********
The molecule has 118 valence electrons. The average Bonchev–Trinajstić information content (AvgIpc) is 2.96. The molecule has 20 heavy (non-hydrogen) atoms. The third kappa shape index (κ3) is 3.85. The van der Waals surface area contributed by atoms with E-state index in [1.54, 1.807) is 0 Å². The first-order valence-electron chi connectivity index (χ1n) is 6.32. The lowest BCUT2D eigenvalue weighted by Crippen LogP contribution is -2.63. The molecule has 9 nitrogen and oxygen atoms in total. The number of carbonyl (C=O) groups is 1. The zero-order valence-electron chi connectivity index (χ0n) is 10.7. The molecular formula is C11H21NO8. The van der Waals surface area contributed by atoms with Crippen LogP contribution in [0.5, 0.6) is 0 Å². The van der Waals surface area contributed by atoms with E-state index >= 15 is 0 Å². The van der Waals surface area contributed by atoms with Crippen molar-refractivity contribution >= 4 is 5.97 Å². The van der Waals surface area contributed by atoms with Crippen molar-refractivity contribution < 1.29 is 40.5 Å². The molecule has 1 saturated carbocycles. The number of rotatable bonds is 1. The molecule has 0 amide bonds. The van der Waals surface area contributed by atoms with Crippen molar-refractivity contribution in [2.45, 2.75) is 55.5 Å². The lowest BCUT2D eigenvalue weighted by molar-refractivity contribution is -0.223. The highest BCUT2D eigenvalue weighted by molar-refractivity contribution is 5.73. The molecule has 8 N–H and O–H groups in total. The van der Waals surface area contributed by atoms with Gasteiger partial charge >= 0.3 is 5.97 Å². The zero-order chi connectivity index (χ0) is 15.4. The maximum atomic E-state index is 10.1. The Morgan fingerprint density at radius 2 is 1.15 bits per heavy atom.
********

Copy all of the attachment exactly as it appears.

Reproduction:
The molecule has 118 valence electrons. The average Bonchev–Trinajstić information content (AvgIpc) is 2.96. The molecule has 20 heavy (non-hydrogen) atoms. The third kappa shape index (κ3) is 3.85. The van der Waals surface area contributed by atoms with E-state index in [1.54, 1.807) is 0 Å². The first-order valence-electron chi connectivity index (χ1n) is 6.32. The lowest BCUT2D eigenvalue weighted by Crippen LogP contribution is -2.63. The molecule has 9 nitrogen and oxygen atoms in total. The number of carbonyl (C=O) groups is 1. The zero-order valence-electron chi connectivity index (χ0n) is 10.7. The molecular formula is C11H21NO8. The van der Waals surface area contributed by atoms with Crippen LogP contribution in [0.5, 0.6) is 0 Å². The van der Waals surface area contributed by atoms with E-state index >= 15 is 0 Å². The van der Waals surface area contributed by atoms with Crippen molar-refractivity contribution >= 4 is 5.97 Å². The van der Waals surface area contributed by atoms with Crippen molar-refractivity contribution < 1.29 is 40.5 Å². The molecule has 1 saturated carbocycles. The number of rotatable bonds is 1. The molecule has 0 amide bonds. The van der Waals surface area contributed by atoms with Crippen molar-refractivity contribution in [2.45, 2.75) is 55.5 Å². The lowest BCUT2D eigenvalue weighted by molar-refractivity contribution is -0.223. The highest BCUT2D eigenvalue weighted by molar-refractivity contribution is 5.73. The molecule has 8 N–H and O–H groups in total. The van der Waals surface area contributed by atoms with Gasteiger partial charge >= 0.3 is 5.97 Å². The zero-order chi connectivity index (χ0) is 15.4. The maximum atomic E-state index is 10.1. The Morgan fingerprint density at radius 2 is 1.15 bits per heavy atom.